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They came together to help squeegee workers. One year later, what's the impact?

Sam Bermas-Dawes, via Canva

A year ago,a squeegee worker shot and killed Timothy Reynolds, a motorist from Hampden, after an altercation near the inner harbor in downtown Baltimore. Reynolds is alleged to have confronted a group of squeegee workers with a baseball bat before he was shot, The trial of the alleged assailant, who was a day away from his 15th birthday at the time of the incident, began yesterday. A jury was seated and opening statements were scheduled for today.

Following the murder of Reynolds, Baltimore Mayor Brandon Scott asked community leaders from government, business and the nonprofit sector to work with young people who squeegee to form the Squeegee Collaborative, to develop a comprehensive strategy to create alternatives to squeegeeing.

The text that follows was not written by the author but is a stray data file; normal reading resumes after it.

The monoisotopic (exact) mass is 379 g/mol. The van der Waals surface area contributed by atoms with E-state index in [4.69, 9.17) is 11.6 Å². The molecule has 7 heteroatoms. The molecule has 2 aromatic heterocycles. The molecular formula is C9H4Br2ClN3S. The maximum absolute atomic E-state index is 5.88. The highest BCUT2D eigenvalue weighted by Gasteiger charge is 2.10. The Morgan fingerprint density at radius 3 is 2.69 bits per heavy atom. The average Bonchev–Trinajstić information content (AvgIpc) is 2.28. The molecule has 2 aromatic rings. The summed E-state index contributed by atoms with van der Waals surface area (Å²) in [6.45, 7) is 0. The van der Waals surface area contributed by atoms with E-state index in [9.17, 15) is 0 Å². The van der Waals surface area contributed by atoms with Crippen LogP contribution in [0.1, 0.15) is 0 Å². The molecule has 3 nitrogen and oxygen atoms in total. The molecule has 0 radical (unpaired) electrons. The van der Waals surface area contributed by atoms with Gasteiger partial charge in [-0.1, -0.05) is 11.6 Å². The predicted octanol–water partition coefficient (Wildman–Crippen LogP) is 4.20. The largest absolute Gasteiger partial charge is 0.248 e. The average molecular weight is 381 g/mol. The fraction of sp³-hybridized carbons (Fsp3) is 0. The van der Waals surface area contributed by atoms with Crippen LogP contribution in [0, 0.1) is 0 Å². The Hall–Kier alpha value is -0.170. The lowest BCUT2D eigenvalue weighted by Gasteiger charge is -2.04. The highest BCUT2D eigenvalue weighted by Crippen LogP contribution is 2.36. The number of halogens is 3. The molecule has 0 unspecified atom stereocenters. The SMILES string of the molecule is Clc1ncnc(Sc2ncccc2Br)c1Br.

We are joined by three people behind the collaborative. Joe Jones, the founder of the Center for Urban Families, joins us. He served as a co-chair of the Squeegee Collaborative.

Faith Leach now serves as the City’s Chief Administrative Officer. At the time of the formation of the Collaborative, she was served as the Deputy Mayor of Equity, Health, and Human Services, and she was a key player in the city’s response to the squeegee issue.

Dr. Andrey Bundley is the director of the Mayor’s Office of African American Male Engagement, the city agency charged with overseeing the squeegee initiative.

Squeegee Collaborative leaders Faith Leach, Joe Jones and Dr. Andrey Bundley
Squeegee Collaborative leaders Faith Leach, Joe Jones and Dr. Andrey Bundley

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Sam Bermas-Dawes is a producer for Midday.